Let me tell you a story….a cis woman with short hair and wearing their regular work Hi Vis uniform enters the women’s toilet (let’s call her woman 1)…..enter stage right another woman (woman 2), confronts woman 1 and tells her the men’s toilet is around the corner.
Woman 1 is a little surprised and lets woman 2 know that she is also a woman, she has a feminine voice and noticeable breasts. This does not seem to register with woman 2 who then calls security.
There were other women also present in the toilets at this time……woman 3 and 4…..who defend woman 1 and suggest that woman 2 is mistaken.
Security arrive and supports woman 1, with the backup of woman 3 and 4, and eventually asks woman 2 to leave, apologising to woman 1.
So this leads to the questions of:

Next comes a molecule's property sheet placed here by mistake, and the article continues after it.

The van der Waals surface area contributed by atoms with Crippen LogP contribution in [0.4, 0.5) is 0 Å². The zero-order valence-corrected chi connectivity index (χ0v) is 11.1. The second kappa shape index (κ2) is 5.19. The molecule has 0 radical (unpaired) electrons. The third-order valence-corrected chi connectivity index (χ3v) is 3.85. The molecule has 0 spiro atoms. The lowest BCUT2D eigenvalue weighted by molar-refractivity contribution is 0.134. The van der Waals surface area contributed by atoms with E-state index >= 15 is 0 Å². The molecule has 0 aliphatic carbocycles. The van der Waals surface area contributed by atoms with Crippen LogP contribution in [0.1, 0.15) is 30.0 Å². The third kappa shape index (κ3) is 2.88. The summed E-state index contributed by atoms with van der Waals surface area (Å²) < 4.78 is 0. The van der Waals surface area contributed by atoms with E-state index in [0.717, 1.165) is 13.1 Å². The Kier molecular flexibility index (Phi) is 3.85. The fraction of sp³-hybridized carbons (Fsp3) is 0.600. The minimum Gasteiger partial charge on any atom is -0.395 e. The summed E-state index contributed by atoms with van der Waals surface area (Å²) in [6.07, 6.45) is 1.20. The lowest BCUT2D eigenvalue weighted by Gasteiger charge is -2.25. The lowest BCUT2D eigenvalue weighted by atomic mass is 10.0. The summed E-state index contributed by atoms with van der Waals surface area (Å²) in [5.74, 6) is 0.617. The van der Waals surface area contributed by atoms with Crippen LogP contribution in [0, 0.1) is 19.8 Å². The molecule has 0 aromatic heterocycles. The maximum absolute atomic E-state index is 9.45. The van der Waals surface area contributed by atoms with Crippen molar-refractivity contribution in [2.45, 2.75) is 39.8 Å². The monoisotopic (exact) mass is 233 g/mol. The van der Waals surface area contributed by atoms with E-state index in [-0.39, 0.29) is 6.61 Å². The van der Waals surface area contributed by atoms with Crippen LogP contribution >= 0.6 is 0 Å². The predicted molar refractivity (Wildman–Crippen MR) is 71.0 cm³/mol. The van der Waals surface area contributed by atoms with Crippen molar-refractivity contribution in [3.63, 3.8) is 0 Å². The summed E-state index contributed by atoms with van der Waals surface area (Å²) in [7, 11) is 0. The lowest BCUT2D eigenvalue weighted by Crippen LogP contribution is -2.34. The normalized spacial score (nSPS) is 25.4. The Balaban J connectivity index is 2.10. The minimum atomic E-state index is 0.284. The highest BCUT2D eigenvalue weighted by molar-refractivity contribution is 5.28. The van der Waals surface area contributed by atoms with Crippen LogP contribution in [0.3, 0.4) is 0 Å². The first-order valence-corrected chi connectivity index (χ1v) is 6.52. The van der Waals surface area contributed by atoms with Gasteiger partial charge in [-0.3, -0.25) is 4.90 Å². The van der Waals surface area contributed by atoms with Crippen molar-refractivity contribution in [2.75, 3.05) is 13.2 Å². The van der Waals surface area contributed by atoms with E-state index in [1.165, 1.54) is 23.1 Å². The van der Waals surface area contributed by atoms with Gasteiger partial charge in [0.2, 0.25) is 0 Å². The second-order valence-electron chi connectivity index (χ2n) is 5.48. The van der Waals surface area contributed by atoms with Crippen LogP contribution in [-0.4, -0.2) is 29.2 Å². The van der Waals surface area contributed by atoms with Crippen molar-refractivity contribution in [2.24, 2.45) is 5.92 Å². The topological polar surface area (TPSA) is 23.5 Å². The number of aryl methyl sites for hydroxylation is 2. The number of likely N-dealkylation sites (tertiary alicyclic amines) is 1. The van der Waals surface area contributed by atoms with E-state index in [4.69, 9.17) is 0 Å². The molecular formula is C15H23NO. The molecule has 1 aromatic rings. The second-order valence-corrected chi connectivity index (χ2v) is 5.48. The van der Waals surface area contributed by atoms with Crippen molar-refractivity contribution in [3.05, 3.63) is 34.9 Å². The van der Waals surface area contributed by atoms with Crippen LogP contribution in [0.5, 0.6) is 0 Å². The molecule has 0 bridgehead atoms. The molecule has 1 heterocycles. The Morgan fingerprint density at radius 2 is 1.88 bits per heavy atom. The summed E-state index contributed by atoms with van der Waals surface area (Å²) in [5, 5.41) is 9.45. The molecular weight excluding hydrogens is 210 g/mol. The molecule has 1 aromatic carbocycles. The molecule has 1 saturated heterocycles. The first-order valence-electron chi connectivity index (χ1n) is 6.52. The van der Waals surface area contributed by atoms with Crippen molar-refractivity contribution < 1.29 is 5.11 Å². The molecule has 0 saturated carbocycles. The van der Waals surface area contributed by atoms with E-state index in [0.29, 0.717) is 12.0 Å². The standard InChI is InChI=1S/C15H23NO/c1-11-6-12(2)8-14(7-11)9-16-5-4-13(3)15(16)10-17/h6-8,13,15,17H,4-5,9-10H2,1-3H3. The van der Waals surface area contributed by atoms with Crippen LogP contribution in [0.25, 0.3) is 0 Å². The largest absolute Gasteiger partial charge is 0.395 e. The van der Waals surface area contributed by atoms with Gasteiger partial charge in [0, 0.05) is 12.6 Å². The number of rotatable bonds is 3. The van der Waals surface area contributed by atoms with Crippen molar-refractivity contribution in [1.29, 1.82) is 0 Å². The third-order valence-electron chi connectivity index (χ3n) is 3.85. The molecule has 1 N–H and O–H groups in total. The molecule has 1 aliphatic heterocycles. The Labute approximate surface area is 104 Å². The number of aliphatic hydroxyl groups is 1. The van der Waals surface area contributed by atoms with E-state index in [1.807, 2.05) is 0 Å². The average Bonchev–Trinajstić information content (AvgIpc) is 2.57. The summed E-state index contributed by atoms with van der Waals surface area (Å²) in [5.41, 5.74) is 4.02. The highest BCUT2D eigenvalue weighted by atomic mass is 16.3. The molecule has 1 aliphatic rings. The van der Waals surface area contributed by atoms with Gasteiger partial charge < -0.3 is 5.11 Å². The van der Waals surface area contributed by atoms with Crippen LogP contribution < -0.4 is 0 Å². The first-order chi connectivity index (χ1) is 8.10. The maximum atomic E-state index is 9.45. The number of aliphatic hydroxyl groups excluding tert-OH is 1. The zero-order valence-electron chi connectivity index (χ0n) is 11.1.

What was woman 2 so scared of that she had to call security?
Why did woman 2 not back down after being told that woman 1 was indeed a woman?
Why did woman 2 still not back down after woman 1 was supported by woman 3 and 4 and security?
And why did woman 2 not apologise and insist against all evidence that woman 1 was indeed a man?
Now this story was about a cis woman who had a masculine presentation, she did not fit what woman 2 perceived to be her ideal of how a woman should look, this was disturbing enough now imagine how difficult this must be for a trans person.
Some people have unrealistic ideals of how men and women should look, some trans people meet these other people’s ideals and others do not, why should anyone be called out for not being ‘male’ or ‘female’ enough, who writes the rules and who enforces them?
Misgendering a person, cis or trans, is rude, it shows the person who is doing the misgendering narrow view on gender and expression and says so much more about them than it does about the person they are misgendering.
So if you see a person who does not fit your ideal of masculine or feminine, man or woman, male or female…..move along….it is none of your business